Cristian Mungiu's 2007 Palme d'Or winner, '4 Months, 3 Weeks, 2 Days' and Cristi Puiu's 'The Death of Mr Lazarescu' show the strength and quality of the Romanian New Wave.
One of my New Year's Day rituals is to go through all the films I saw in cinema the previous year and compiling a list of top 10 titles. Yes, I realise I'm a bit late posting this, but here are my favourite films from 2013:
What is often overlooked, or downright ignored, when such claims are made, is whether 'real' audiences feel misled, or lied to. Because, if audiences actually believe this, if they feel they are regularly being mis-sold or duped, then why does the trailer remain so incredibly popular? Why do millions of people search for, and download, new trailers every day?
It's De Niro versus Stallone. It's Raging Bull rumbling with Rocky. It's a film which no one thought needed to be made, but which, by sheer willpower and determination alone, overcame all the odds to win our hearts, enrich our spirits, and restore our faith in America once again. Well, not quite.
'The Wolf of Wall Street' is, by many standards, a good film. Sure, it follows all of the predictable plot beats that any given "money and drugs in the Eighties" flick entails, but it makes up for its lack of narrative surprises with its strong central performances and highly stylised depictions of excess.
In the epoch of the twitterati - when culture is more and more served to us in palatable, postmodern, bite-sized fragments, Mandela: Long Walk to Freedom is pure old-school - providing the grand narrative of a life very much in the style of the epic film of yore - think Ghandi or Ben-Hur, for instance.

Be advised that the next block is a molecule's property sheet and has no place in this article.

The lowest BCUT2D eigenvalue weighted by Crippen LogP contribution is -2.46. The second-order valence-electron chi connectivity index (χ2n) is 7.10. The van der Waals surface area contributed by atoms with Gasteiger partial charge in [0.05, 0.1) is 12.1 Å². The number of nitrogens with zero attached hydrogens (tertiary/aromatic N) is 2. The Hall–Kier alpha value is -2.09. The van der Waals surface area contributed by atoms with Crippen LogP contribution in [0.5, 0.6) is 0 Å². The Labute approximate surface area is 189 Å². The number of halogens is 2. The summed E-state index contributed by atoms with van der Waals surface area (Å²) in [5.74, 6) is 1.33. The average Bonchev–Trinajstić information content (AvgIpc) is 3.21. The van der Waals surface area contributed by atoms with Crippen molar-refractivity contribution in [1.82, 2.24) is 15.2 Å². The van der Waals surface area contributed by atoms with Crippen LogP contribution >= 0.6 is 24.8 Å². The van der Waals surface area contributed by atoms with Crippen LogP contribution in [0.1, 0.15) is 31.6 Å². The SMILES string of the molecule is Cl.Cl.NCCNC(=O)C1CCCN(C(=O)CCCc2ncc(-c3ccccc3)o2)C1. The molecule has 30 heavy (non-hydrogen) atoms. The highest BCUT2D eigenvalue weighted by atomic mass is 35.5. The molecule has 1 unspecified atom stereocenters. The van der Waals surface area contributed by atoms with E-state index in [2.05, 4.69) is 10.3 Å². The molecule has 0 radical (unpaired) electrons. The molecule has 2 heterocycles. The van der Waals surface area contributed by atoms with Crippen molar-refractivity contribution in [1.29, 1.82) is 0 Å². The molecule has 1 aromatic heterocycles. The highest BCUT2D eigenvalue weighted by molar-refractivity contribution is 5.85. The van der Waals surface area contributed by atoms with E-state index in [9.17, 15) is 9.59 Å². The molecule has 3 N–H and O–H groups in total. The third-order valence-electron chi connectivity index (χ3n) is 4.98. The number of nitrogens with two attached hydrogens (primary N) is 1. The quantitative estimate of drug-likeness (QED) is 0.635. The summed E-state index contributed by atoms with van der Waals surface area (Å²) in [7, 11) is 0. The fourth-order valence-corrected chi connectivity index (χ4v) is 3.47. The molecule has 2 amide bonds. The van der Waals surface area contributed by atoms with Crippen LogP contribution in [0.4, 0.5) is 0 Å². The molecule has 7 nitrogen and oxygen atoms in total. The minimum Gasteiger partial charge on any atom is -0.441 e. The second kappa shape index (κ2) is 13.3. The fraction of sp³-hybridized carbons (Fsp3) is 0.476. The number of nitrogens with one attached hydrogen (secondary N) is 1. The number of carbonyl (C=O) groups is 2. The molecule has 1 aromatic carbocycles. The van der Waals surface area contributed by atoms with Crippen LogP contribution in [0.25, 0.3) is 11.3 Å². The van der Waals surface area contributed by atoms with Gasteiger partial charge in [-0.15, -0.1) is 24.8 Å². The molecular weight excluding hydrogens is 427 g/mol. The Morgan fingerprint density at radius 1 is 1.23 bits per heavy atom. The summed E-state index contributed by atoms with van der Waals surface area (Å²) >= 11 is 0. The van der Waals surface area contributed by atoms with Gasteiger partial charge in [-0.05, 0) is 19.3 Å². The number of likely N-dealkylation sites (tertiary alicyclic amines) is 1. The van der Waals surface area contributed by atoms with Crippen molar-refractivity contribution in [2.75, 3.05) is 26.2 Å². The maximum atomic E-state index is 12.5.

Premiered at Cannes 2013 and nominated for Outstanding British Picture at the BAFTA 2014 Awards,'The Selfish Giant' is moving, compassionate and with astonishing lead performances, is a should-see-must-see film that places Clio Barnard as a major talent in UK cinema.
Brave's glorious Princess Merida walked that talk by rejecting the idea that a bunch of strangers should compete with each other to marry her. Instead, she competed with them to win her independence. Which she did. Go Merida. That's some impressive feminist ideology right there.
With the fanfare and build up to the Oscars, it seems timely to take a trip back to Hollywood's Golden Age. The release of the magnificent "I Used to be in Pictures", by twins Austin and Howard Mutti-Mewse, intoxicatingly takes us back to this sumptuous, glorious era.
Winner of the Best Foreign Language Film at the Golden Globe Awards and nominated for the BAFTAs and the Oscars, Paolo Sorrentino's 'The Great Beauty' is mesmerising with a tour-de-force performance from Toni Servillo.
I have here before me the complete list of this year's Oscar winners. Please don't ask me where I got them. I'll never tell*.
With his family's rich film pedigree, Shiv Darshan, son of acclaimed producer/director Suneel Darshan, has a lot to live up to. In a new film Karle Pyaar Karle, released in cinemas this Friday, directed by Rajesh Pandey and produced by Suneel Darshan, Shiv makes his debut, playing the lead role no less.
If you're an eighties child then action hero's like Sly Stallone, Arnie and Bruce Willis were who shaped your former big screen years. They epitomized the American dream, Hollywood alpha males and the dream buff body.
Excess is the driving force behind Martin Scorsese's energetic, entertaining but ultimately hollow epic. Leonardo Di Caprio bravely gives it his all as the amoral Wall Street stockbroker Jordan Belfort who made a million dollars a week ''selling garbage to garbage men''.
Frozen looks terrific (I saw the 2D version), boasts great songs (Let It Go belted out by the peerless Idina Menzel is an instant classic), and features some witty touches.
The Wolf of Wall Street is a story of the ultimate greed and excess in wealth that led Jordan Belfort (played exquisitely by Leonardo DiCaprio), showing us how the journey that he makes from a lowly sales caller to a top tier stock broker.